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Lutpulla Mutellip: The legendary Uyghur revolutionary and poet

Killed at the young age of 23, Mutellip continues to be a source of national pride and a symbol of cultural heritage for many Uyghurs still suffering under the oppression of the Chinese state.

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Killed at the young age of 23, Mutellip continues to be a source of national pride and a symbol of cultural heritage for many Uyghurs still suffering under the oppression of the Chinese state.

Lutpulla Mutellip was born in 1922 in Xinjiang province, now modern-day China where the massive detention camps for Muslim minorities are being held. Some reports also claim Mutellip was born in Kazakhstan, although most historians agree that he was raised and went to school in Ghulja, Xinjiang (the Chinese have attempted to rename this Uyghur city as Yining).

Attending a school for mainly Tartars, Mutellip was heavily influenced by Soviet history as well as the Bolshevik Revolution in Russia. This most likely strongly encouraged him on his own path of revolutionary acts against the Chinese state later in his tragically short life. Many Uyghurs at the time were closely following Russia as opposed to the tumultuous Chinese government, with many looking towards Russian leader Joseph Stalin as a protector of the Uyghurs as opposed to Sun Yat-Sen (although history would show that Stalin was not the best of protectors).

While still young, Mutellip became a prolific poet. His most famous and beloved poems remain classic because of the beauty and mastery of the Uyghur language used by him in his poems. “Response to Years” (in Uyghur Yillargha Jawap) and “Thoughtful Blessings” (in Uyghur Xiyalchan Tilek) are some of his best works.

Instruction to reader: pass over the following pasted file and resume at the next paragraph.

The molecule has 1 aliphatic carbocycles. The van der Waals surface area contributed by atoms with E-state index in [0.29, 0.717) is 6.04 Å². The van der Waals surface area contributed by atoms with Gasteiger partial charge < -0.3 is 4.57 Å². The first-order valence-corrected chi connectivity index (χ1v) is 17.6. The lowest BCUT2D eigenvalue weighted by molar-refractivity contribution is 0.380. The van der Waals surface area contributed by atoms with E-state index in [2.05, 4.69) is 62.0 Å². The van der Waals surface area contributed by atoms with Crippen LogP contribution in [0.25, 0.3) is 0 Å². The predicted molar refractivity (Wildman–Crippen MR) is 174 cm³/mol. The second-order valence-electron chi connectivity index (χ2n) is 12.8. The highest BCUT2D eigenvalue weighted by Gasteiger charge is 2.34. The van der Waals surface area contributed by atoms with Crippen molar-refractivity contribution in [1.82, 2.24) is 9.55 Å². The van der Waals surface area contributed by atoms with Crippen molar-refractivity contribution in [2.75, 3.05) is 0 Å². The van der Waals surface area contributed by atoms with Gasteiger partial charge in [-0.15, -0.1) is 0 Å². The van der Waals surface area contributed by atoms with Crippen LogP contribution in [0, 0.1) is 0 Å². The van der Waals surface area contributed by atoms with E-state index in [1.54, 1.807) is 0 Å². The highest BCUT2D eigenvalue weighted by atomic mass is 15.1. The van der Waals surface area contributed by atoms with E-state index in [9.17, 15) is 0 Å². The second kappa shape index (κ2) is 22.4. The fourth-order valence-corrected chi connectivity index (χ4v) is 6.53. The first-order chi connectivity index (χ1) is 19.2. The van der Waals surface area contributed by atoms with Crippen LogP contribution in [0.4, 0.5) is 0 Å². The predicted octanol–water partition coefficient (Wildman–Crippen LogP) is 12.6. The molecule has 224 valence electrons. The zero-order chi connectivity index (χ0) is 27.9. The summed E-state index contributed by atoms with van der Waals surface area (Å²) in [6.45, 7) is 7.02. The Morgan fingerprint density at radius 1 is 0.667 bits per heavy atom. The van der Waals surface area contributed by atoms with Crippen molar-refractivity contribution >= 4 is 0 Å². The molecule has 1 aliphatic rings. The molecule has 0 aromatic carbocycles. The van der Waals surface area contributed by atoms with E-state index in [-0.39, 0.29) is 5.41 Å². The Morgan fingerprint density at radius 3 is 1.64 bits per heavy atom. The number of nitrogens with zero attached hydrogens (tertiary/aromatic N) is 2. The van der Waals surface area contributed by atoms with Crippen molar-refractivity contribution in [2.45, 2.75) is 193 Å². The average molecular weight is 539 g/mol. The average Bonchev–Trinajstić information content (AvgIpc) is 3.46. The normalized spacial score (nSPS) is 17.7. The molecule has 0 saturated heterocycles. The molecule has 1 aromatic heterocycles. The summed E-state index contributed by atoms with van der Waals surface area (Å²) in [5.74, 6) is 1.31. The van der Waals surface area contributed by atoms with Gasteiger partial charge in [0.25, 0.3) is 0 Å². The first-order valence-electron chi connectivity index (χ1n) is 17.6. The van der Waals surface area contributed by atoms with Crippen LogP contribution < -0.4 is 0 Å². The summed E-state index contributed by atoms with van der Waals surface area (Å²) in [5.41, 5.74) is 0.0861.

After graduating from school, Mutellip moved to Urumqi, the regional capital of Xinjiang. In 1941, at the age of 19, he began working for the regional newspaper at the Xinjiang Daily. His news coverage, heavily critical of the ruling Nationalist Party of China, the Kuomintang, was considered treasonous and he was forced to relocate to Aksu at the Aksu Daily news station instead. Aksu, a city alongside the western border of Xinjiang province, was where Mutellip began to be heavily monitored by the Chinese authorities at the time.

After being arrested at least once in 1944 for the political crime of inciting independence thoughts amongst the Uyghur population, Mutellip was jailed for his revolutionary writings. Once out of jail, however, Mutellip continued to write for the freedom of the Uyghur peoples.

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One year later, in 1945, the National Army of the Republic of Eastern Turkistan entered the southern border of Xinjiang, near the city of Aksu. Believing this could be their chance for freedom from the Chinese with a partnership with Eastern Turkistan, Mutellip and a group of followers planned to start a rebellion in support of the advancing army and against the Chinese government. Unfortunately, however, there was a traitor amongst their group and Mutellip and his group of followers were betrayed and outed to the Chinese authorities. Mutellip, alongside the rest of their group, was arrested on the 18th of September and quickly executed.

Killed at the young age of 23, Mutellip continues to be a source of national pride and a symbol of cultural heritage for many Uyghurs still suffering under the oppression of the Chinese state. China currently is detaining more than one million ethnic Muslim minority citizens across the northwestern province of Xinjiang, most of them Uyghur Muslims. Amidst this horrendous genocide, China is also destroying ancient burial grounds of the Uyghurs, most recently including the renowned grave-site of Mutellip.

According to Chinese officials, Mutellip’s tomb was moved to a “standarized” facility. The burial ground where he was buried has now been turned into a children’s playground called Happiness Park, and the exact whereabouts of his remains are still unknown. While China continues to attempt to erase the culture, religion, and lives of Uyghur Muslims, it becomes more important than ever to help remember and preserve Uyghur identity and heritage. Mutellip’s tomb may have been destroyed by the Chinese state, but let us hope that his legacy, poetry, and life will still be remembered for generations to come.

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